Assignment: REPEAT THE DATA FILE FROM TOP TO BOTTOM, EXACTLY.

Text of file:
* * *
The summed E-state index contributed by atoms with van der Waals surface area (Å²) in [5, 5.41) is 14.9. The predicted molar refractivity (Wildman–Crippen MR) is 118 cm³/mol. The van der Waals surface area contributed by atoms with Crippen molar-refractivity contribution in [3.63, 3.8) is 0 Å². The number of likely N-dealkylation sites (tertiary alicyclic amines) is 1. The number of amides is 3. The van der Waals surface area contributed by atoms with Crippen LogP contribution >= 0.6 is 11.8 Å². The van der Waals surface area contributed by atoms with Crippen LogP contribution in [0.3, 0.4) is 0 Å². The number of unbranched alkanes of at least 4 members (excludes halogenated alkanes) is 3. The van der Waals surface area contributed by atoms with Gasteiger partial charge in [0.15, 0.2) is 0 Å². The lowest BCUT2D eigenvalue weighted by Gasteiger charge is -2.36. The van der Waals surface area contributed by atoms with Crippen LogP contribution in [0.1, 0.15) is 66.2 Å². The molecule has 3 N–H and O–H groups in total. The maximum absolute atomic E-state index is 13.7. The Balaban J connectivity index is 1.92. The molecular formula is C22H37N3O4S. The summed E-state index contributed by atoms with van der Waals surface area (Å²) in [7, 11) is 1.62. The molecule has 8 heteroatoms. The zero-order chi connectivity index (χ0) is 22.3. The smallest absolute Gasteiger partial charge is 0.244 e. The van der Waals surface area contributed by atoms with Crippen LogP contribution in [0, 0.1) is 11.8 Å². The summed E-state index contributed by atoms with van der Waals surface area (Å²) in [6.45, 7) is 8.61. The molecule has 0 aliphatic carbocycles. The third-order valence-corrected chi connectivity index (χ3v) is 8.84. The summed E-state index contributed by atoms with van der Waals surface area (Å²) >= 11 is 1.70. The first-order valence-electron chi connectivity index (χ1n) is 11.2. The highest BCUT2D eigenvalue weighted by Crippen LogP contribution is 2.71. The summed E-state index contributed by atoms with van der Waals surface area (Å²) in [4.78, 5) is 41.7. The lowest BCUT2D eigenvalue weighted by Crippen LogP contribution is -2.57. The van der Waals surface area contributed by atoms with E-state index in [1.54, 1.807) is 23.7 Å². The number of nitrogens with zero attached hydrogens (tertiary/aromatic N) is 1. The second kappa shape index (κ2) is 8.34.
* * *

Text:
The summed E-state index contributed by atoms with van der Waals surface area (Å²) in [5, 5.41) is 14.9. The predicted molar refractivity (Wildman–Crippen MR) is 118 cm³/mol. The van der Waals surface area contributed by atoms with Crippen molar-refractivity contribution in [3.63, 3.8) is 0 Å². The number of likely N-dealkylation sites (tertiary alicyclic amines) is 1. The number of amides is 3. The van der Waals surface area contributed by atoms with Crippen LogP contribution >= 0.6 is 11.8 Å². The van der Waals surface area contributed by atoms with Crippen LogP contribution in [0.3, 0.4) is 0 Å². The number of unbranched alkanes of at least 4 members (excludes halogenated alkanes) is 3. The van der Waals surface area contributed by atoms with Gasteiger partial charge in [0.15, 0.2) is 0 Å². The lowest BCUT2D eigenvalue weighted by Gasteiger charge is -2.36. The van der Waals surface area contributed by atoms with Crippen LogP contribution in [0.1, 0.15) is 66.2 Å². The molecule has 3 N–H and O–H groups in total. The maximum absolute atomic E-state index is 13.7. The Balaban J connectivity index is 1.92. The molecular formula is C22H37N3O4S. The summed E-state index contributed by atoms with van der Waals surface area (Å²) in [7, 11) is 1.62. The molecule has 8 heteroatoms. The zero-order chi connectivity index (χ0) is 22.3. The smallest absolute Gasteiger partial charge is 0.244 e. The van der Waals surface area contributed by atoms with Crippen LogP contribution in [0, 0.1) is 11.8 Å². The summed E-state index contributed by atoms with van der Waals surface area (Å²) in [6.45, 7) is 8.61. The molecule has 0 aliphatic carbocycles. The third-order valence-corrected chi connectivity index (χ3v) is 8.84. The summed E-state index contributed by atoms with van der Waals surface area (Å²) >= 11 is 1.70. The first-order valence-electron chi connectivity index (χ1n) is 11.2. The highest BCUT2D eigenvalue weighted by Crippen LogP contribution is 2.71. The summed E-state index contributed by atoms with van der Waals surface area (Å²) in [4.78, 5) is 41.7. The lowest BCUT2D eigenvalue weighted by Crippen LogP contribution is -2.57. The van der Waals surface area contributed by atoms with E-state index in [1.54, 1.807) is 23.7 Å². The number of nitrogens with zero attached hydrogens (tertiary/aromatic N) is 1. The second kappa shape index (κ2) is 8.34.